## NCERT Solution Class 10 Maths Chapter 10: Circles## Exercise 10.1
A circle consists of infinite number of points equidistant from its centre. Since the number of points are infinite, therefore, the number of tangents through those points will also be infinite. Hence, a circle has infinite tangents.
- A tangent to a circle intersects it in _ point (s).
- A line intersecting a circle in two points is called a _.
- A circle can have _ parallel tangents at the most.
- The common point of a tangent to a circle and the circle is called _.
- A tangent to a circle intersects it in
**one**point (s). - A line intersecting a circle in two points is called a
**secant**. - A circle can have
**two**parallel tangents at the most. - The common point of a tangent to a circle and the circle is called
**point of contact**.
Upon drawing the figure, it can be observed that OP is perpendicular to PQ and PQ is a tangent. By using Pythagoras Theorem in POQ, we get OQ 12 144 = 25 + PQ PQ PQ = √119 cm Hence, (D) is the correct answer.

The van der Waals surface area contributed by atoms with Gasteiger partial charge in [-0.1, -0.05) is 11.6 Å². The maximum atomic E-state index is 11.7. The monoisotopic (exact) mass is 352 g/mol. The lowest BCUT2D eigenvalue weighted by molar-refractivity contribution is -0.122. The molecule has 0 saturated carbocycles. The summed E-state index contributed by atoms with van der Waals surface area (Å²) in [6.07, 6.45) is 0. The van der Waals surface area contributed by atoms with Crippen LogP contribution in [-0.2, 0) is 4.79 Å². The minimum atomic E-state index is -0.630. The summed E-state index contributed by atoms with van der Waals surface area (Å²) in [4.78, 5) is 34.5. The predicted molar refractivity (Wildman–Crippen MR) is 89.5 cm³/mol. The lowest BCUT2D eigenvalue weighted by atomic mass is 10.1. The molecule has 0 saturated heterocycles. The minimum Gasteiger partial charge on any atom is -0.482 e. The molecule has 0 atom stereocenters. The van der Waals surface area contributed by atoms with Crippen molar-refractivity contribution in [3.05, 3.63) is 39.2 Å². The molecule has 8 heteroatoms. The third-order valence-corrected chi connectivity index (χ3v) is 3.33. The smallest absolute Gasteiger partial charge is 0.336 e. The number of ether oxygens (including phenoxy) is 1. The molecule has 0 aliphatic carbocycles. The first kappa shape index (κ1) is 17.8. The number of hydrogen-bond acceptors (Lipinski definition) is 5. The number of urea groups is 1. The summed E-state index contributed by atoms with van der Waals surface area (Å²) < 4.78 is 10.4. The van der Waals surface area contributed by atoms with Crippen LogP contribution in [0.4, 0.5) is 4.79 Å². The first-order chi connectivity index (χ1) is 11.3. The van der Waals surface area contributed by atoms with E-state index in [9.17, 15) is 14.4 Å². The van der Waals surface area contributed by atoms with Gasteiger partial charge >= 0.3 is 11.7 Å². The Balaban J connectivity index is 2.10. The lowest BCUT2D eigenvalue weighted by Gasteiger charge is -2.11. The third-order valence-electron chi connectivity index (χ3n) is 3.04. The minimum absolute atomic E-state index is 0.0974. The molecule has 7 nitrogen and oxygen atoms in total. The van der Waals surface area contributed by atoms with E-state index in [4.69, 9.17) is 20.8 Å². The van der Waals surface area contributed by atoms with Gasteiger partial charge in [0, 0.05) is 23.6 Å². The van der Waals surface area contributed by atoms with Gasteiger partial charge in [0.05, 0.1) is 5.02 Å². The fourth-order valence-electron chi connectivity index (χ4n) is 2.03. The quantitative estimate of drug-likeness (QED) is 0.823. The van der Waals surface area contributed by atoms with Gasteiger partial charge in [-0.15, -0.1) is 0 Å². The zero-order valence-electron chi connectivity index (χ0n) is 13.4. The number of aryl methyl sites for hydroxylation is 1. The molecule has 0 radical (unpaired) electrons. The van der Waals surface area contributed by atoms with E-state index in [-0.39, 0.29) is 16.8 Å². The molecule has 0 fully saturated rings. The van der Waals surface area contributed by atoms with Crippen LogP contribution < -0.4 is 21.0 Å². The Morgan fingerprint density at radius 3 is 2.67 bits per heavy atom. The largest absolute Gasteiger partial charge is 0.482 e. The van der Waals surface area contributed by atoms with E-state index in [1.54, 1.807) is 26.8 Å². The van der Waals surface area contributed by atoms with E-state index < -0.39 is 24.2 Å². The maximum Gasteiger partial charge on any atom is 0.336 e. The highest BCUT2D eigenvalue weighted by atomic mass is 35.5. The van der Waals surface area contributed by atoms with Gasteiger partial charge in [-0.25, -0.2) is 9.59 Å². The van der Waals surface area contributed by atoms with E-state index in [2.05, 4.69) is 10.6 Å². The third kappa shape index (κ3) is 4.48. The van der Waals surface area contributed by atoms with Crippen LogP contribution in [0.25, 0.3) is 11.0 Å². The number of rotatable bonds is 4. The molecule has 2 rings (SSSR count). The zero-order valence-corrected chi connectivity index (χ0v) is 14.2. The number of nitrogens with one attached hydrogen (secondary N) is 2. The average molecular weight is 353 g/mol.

## Exercise 10.2
Let the point at which the tangent meets the circle be P. POQ will form a right triangle as the tangent to a circle is perpendicular to the radius that intersects with them. By using Pythagoras Theorem in POQ, we get OQ (25) OP OP OP = 7 cm Hence, (A) is the correct option.
Since PT and QT are tangents and OP and OQ are radii of the circle. Therefore ∠OPT = ∠OQT = 90° as the tangent to a circle is perpendicular to the radius that intersects with them. POQT is a quadrilateral. Therefore, ∠OPT + ∠OQT + ∠POQ + ∠PTQ = 360° 90° + 90° + 110° + ∠PTQ = 360° 290° + ∠PTQ = 360° ∠PTQ = 70° Hence, (B) is the correct answer.
Since PB and PA are tangents and OA and OB are radii of the circle. Therefore ∠OAP = ∠OBP = 90° as the tangent to a circle is perpendicular to the radius that intersects with them. POQT is a quadrilateral. Therefore, ∠OAP + ∠OBP + ∠AOB + ∠APB = 360° 90° + 90° + 80° + ∠AOB = 360° 260° + ∠AOB = 360° ∠AOB = 100° In OAP and OBP: AP = BP (Since the tangents from a point are always equal) OA = OB (Radii of the circle) OP = OP (Common side) Therefore, by the SSS congruency criterion ?OPB ≅ ?OPA. By c.p.c.t., ∠POB = ∠POA ∠AOB = ∠POA+∠POB 2 (∠POA) = ∠AOB ∠POA = ∠AOB/2 ∠POA = 100°/2 = 50° Hence, (A) is the correct answer.
Let there be a circle with centre O and diameter AB. The end-points of the diameter meet tangents PQ and RS respectively. Since, OA and OB are radii of the circle. Therefore, OA and OB will be perpendicular to PQ and RS respectively. ∠OBR = ∠OAQ and ∠OBS = ∠OAP (Each 90°) Since the alternate interior angles are equal. Therefore, PQ and RS are parallel to each other. Hence, proved.